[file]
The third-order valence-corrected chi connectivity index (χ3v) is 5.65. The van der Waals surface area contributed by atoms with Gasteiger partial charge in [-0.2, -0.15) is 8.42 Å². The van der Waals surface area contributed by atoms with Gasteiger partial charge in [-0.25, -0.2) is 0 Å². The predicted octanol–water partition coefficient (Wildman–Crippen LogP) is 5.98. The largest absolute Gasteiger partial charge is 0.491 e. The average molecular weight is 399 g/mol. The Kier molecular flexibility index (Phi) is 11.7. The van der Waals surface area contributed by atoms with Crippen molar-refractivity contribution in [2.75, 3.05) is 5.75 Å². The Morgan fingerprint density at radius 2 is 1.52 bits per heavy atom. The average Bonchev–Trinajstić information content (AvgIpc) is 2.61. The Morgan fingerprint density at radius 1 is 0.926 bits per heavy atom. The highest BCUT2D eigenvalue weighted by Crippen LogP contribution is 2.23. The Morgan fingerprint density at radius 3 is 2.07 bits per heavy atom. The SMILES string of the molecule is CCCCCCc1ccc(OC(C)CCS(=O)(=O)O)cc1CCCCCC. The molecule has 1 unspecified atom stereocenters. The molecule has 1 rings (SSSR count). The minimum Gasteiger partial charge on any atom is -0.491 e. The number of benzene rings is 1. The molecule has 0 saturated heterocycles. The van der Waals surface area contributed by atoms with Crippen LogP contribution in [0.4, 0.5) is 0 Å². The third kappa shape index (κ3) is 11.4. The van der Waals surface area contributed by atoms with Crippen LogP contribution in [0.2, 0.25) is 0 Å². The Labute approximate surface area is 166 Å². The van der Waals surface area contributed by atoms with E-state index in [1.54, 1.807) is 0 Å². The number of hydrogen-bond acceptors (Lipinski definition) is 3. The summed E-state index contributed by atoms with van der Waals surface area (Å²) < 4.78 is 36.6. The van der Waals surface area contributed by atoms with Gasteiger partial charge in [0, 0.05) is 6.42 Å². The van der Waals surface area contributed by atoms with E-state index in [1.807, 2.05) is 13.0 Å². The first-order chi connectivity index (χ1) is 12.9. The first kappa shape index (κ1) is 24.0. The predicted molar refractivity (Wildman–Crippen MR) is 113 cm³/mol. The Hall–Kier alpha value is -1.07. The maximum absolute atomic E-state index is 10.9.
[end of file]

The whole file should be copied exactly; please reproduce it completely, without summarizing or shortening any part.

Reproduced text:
The third-order valence-corrected chi connectivity index (χ3v) is 5.65. The van der Waals surface area contributed by atoms with Gasteiger partial charge in [-0.2, -0.15) is 8.42 Å². The van der Waals surface area contributed by atoms with Gasteiger partial charge in [-0.25, -0.2) is 0 Å². The predicted octanol–water partition coefficient (Wildman–Crippen LogP) is 5.98. The largest absolute Gasteiger partial charge is 0.491 e. The average molecular weight is 399 g/mol. The Kier molecular flexibility index (Phi) is 11.7. The van der Waals surface area contributed by atoms with Crippen molar-refractivity contribution in [2.75, 3.05) is 5.75 Å². The Morgan fingerprint density at radius 2 is 1.52 bits per heavy atom. The average Bonchev–Trinajstić information content (AvgIpc) is 2.61. The Morgan fingerprint density at radius 1 is 0.926 bits per heavy atom. The highest BCUT2D eigenvalue weighted by Crippen LogP contribution is 2.23. The Morgan fingerprint density at radius 3 is 2.07 bits per heavy atom. The SMILES string of the molecule is CCCCCCc1ccc(OC(C)CCS(=O)(=O)O)cc1CCCCCC. The molecule has 1 unspecified atom stereocenters. The molecule has 1 rings (SSSR count). The minimum Gasteiger partial charge on any atom is -0.491 e. The number of benzene rings is 1. The molecule has 0 saturated heterocycles. The van der Waals surface area contributed by atoms with Crippen LogP contribution in [0.4, 0.5) is 0 Å². The third kappa shape index (κ3) is 11.4. The van der Waals surface area contributed by atoms with Crippen LogP contribution in [0.2, 0.25) is 0 Å². The Labute approximate surface area is 166 Å². The van der Waals surface area contributed by atoms with E-state index in [1.54, 1.807) is 0 Å². The number of hydrogen-bond acceptors (Lipinski definition) is 3. The summed E-state index contributed by atoms with van der Waals surface area (Å²) < 4.78 is 36.6. The van der Waals surface area contributed by atoms with Gasteiger partial charge in [0, 0.05) is 6.42 Å². The van der Waals surface area contributed by atoms with E-state index in [1.807, 2.05) is 13.0 Å². The first-order chi connectivity index (χ1) is 12.9. The first kappa shape index (κ1) is 24.0. The predicted molar refractivity (Wildman–Crippen MR) is 113 cm³/mol. The Hall–Kier alpha value is -1.07. The maximum absolute atomic E-state index is 10.9.